Interesting question. I outlined Winter’s Shadow quite extensively and didn’t outline Winter’s Light at all. The difference can be seen in the two novels. Winter’s Shadow is much more tightly contained, it adhers closely to genre conventions and has a distinctly familiar paranormal rythmn to it. On the other hand, Winter’s Light is a great big sprawling beast. Scene to scene, I didn’t know what was going to happen before I wrote it which I think lends the story an unpredictability – a sense of danger. Anything can happen (and does).
Do you like to listen to music while you write?
Sometimes. Usually when I’m beginning a novel and looking for a way to get into the creative mindset I’ll put music on in the background. I only listen to film scores though. Never songs with lyrics as I find them distracting. My favourite composers are Jerry Goldsmith, Danny Elfman, Carter Burwell and Thomas Newman.
Are there any particular songs that you feel suit or express a certain scene in your novel, Winter’s Shadow?
I think Sia’s – Breath Me could be played while reading the last few chapters of the book and it would compliment the mood nicely. Maybe some early Cure for the opening passages set in school. Danny Elfman’s Edward Scissorhands suite for Winter’s exploration of Pilgrim’s Lament.
I love the main character’s name – Winter. I think it really suits her and the feel of the novel. Was Winter the only name that your ever considered for the main character or did you waver between a few names?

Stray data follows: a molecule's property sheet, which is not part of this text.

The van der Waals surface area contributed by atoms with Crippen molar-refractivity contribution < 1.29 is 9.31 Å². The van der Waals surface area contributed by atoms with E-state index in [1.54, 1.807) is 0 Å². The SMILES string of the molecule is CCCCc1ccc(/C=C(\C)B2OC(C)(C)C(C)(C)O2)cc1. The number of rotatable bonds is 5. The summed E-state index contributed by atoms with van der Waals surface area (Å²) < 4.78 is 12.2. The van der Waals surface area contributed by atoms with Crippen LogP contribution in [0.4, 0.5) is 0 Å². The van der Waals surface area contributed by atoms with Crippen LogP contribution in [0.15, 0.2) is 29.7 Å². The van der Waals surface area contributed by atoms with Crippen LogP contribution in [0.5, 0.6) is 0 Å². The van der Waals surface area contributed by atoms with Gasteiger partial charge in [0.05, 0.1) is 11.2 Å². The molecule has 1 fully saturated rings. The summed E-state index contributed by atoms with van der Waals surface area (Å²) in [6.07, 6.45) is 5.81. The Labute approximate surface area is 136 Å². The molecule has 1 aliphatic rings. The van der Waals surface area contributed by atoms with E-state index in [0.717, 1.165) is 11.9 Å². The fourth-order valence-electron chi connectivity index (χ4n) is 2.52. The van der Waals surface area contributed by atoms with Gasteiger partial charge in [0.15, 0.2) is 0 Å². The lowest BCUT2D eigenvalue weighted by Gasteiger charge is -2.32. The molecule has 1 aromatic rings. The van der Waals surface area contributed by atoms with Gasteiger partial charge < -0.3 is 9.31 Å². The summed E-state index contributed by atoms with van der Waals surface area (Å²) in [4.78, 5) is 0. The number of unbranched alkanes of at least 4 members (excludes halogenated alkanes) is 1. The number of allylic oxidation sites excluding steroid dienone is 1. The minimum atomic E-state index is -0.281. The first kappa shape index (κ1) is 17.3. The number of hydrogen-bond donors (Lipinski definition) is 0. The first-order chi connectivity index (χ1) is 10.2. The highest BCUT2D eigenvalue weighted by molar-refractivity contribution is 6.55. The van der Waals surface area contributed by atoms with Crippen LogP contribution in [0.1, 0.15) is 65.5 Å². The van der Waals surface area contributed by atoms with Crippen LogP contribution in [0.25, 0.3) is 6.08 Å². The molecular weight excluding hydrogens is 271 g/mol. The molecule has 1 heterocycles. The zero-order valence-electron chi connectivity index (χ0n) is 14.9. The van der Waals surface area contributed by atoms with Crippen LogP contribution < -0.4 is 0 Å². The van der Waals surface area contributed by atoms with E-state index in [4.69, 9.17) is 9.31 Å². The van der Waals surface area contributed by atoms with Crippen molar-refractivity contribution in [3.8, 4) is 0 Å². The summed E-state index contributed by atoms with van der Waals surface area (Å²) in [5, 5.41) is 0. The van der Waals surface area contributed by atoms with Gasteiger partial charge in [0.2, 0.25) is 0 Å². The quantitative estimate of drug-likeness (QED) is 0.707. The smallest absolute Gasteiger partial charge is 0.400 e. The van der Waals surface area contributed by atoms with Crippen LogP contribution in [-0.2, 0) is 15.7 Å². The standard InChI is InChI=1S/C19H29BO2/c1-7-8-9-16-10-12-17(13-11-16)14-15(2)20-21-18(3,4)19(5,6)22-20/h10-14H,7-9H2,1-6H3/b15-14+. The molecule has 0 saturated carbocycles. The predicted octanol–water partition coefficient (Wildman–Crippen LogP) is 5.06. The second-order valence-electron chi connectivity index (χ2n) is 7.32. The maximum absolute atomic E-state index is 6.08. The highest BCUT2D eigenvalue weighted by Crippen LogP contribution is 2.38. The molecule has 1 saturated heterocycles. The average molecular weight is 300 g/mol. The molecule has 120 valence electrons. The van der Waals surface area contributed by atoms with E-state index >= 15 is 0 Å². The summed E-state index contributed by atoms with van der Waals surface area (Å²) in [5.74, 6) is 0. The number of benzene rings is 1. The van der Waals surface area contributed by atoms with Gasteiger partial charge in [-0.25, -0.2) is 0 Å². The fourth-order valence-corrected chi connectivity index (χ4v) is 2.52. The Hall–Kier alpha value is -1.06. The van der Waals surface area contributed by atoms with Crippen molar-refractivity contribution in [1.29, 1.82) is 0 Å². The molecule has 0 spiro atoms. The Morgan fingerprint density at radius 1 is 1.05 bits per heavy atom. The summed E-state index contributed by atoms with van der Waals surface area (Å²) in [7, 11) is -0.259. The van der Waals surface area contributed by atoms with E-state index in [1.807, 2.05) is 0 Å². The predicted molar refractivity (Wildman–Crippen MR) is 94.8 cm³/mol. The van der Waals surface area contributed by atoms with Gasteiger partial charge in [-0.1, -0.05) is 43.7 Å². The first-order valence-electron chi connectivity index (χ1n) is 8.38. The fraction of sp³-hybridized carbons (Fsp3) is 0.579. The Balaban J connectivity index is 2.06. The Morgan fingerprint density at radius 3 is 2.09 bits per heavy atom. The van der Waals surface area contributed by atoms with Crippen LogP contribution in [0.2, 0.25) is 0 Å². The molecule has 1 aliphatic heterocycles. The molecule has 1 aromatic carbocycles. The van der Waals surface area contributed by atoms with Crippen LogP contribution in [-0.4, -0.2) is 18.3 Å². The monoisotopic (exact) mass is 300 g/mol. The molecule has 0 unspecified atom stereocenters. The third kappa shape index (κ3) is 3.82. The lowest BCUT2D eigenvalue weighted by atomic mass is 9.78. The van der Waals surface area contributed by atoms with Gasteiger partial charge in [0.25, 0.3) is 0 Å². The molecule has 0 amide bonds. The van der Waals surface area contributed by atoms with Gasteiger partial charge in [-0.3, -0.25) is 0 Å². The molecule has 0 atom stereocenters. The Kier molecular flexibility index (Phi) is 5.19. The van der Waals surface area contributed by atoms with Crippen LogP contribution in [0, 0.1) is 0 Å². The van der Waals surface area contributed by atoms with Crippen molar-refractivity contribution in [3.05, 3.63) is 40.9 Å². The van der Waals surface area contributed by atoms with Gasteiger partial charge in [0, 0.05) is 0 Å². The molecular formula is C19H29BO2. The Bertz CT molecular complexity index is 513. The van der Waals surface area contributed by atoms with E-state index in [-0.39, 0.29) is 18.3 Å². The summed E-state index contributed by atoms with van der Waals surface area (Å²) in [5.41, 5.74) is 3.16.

You know what? Winter wasn’t Winter until just before publication. Up until that point her name was Elodie Winters – my homage to Buffy Summers (Buffy the Vampire Killer). Her name changed when the title of the book changed from Shade (it was already taken) to Winter’s Shadow. My publisher thought it would suit the title better if Winter was her first name instead of her last and I agreed. Just one example of how vital a publishers contribution is to a writer’s work.
How would you describe the relationship between Winter and her sister, Lucy?
Winter loves her sister but feels a little stifled by her overprotectiveness. That said, she understands their parents death has made her sister this way. Grief affects people differently. It’s made Winter numb and left Lucy raw. Deep down she appreciates the sacrifice Lucy has made in postponing her studies and returning to Hagan’s Bluff to care for her.
Blake is a very intriguing character. What part of Blake’s past did you enjoy writing the most?